November in New England has an image problem, a bad press. It may be the most underappreciated month on the calendar. The rich, refulgent greenery of summer is long gone. The gaudy leaf displays of October are but a memory. In a recent Hartford Courant column, Jim Shea confessed his “hate” for the month and called it drab, dreary, a time that “gets on your nerves.” Too cold to swim and too warm to ski, many people look upon the eleventh month as merely a bridge to December’s holidays and winter’s cold and snow.
November is a tease. There are days whose warmth and bright sun throw us back to summer’s waning moments and induce a sense of longing and loss. Other days are leaden and gray, frigid with spitting snow, a harbinger of winter for which we are not quite ready. A rainy day this time of year is the cruelest, most bone chilling dampness a body can endure.
But November also provides a great liberating burst of space. No longer is our vision obscured by vegetation, nor is the ground yet hidden and smoothed by a quilt of snow. With the leaves gone and the ground bare, our landscape is fully exposed in all its detail, every glory and imperfection. Houses, ledges, stone walls, and swamps are visible where once they lay unseen or only a partial image. Looking into the woods through a dendritic cat’s cradle of branches or down a village street, the world seems larger, our vision more acute. By contrast with the months of thick deciduous cover, it seems as if we could look through the universe itself.
November’s true splendor is the light of its sunny days—pure, austere and silvery. It is a true light revealing the real color and every detail of an object, whether the gable of a house on a city lot or a mica-flecked ledge deep in the forest. This illumination neither diminishes nor augments the character of the subject on which it shines, but reveals its absolute essence. It is a light that artists crave and only the most accomplished capture. Drinking it in with our eyes, we feel as if we might live forever.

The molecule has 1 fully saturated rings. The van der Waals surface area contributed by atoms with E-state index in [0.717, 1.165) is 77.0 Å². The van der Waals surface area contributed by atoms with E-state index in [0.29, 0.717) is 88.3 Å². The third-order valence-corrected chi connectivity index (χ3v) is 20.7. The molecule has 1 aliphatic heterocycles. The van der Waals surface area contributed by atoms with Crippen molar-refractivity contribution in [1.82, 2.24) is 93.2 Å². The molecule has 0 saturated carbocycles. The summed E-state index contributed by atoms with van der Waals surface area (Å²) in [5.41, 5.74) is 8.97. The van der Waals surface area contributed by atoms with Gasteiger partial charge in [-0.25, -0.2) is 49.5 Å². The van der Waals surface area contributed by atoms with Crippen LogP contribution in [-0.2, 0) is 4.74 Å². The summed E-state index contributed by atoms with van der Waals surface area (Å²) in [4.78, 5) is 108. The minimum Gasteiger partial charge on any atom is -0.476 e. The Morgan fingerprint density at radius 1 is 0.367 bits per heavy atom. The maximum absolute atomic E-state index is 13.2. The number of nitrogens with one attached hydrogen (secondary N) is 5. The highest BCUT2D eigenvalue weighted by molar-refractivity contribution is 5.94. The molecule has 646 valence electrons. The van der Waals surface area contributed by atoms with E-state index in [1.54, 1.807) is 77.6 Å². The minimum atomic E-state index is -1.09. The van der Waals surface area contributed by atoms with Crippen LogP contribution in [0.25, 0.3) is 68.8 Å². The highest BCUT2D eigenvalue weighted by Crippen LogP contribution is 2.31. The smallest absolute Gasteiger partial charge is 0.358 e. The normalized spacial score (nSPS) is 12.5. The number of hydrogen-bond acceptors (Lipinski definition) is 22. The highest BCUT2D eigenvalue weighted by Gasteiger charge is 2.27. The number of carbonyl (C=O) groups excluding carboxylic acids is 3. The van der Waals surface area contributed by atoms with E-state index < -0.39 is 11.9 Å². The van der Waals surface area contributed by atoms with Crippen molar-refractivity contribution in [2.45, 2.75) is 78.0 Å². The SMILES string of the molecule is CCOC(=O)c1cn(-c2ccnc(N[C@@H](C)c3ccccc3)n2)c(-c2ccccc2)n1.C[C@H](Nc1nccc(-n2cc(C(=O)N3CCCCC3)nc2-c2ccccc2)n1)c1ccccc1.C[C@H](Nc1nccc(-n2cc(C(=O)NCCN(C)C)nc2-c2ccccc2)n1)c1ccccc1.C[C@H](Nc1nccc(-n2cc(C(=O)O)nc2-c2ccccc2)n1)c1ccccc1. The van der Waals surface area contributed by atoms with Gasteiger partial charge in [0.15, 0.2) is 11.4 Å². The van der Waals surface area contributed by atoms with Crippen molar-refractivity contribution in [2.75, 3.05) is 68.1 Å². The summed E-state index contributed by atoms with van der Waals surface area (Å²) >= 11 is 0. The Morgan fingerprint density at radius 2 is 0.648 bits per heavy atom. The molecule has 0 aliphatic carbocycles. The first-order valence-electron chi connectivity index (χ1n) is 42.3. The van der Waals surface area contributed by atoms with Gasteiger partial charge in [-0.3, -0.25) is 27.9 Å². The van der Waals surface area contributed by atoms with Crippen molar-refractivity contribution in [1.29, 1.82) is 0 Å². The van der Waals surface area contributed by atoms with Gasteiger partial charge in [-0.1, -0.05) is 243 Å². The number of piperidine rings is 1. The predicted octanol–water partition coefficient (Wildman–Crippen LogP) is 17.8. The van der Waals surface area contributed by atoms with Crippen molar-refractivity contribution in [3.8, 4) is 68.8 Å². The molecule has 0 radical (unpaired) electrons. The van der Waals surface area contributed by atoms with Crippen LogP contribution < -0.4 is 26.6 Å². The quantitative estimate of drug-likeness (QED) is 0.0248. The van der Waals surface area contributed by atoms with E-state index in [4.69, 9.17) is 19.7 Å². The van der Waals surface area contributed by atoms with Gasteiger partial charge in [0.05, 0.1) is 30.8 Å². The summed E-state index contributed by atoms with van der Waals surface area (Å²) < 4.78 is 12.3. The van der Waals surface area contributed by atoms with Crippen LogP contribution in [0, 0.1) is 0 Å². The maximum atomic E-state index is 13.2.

The light reveals bleached colors—gray tree branches, bronze leaves that crunch underfoot, khaki grass burned by frost and desiccated plants in all dun and dusky shades. With the bright floral colors of summer a distant memory and the garish hues of autumn dried and brown, color is reduced to its very basics. Though the palate is limited, the variety in shades is remarkably varied. I am reminded of black and white photography where the absence of color gives emphasis to the object in the lens—its shape, texture, contrasts and shadows. These are days when a pine or hemlock boldly stands out on a hillside, and when a leathery green Christmas fern seems to have been painted among the leaves and rocks alongside a woodland trail.
The virtues of November are hardly limited to natural phenomena. It has more holidays central to our American way of life than any other. The second Tuesday of the month should be considered the most sacred day of our year, though it has never been officially proclaimed a holiday. Election Day is the indispensable American day, though with business going on as usual, it’s not surprising that people underestimate its importance and turnouts are low. It seems fitting that a few days later we celebrate Veteran’s Day, honoring those who defend our right to vote and many other freedoms. The month winds down with Thanksgiving, a holiday of family gathering and gratitude, of reflection on our land’s abundance. It wonderfully involves no gift giving, no veneration of political figures or events, no celestial occurrence, and no religious miracles.
November is also an opportunity to turn inward as we increasingly spend time indoors. It is a time for reflection, reading, thinking, and earnest conversation. Henry David Thoreau wrote that “this is the month of nuts and nutty thoughts.” To his Journal he confided in November 1858, that “perhaps its harvest of thought is worth more than the other crops of the year. Men are more serious now.” Certainly, this is something to think about.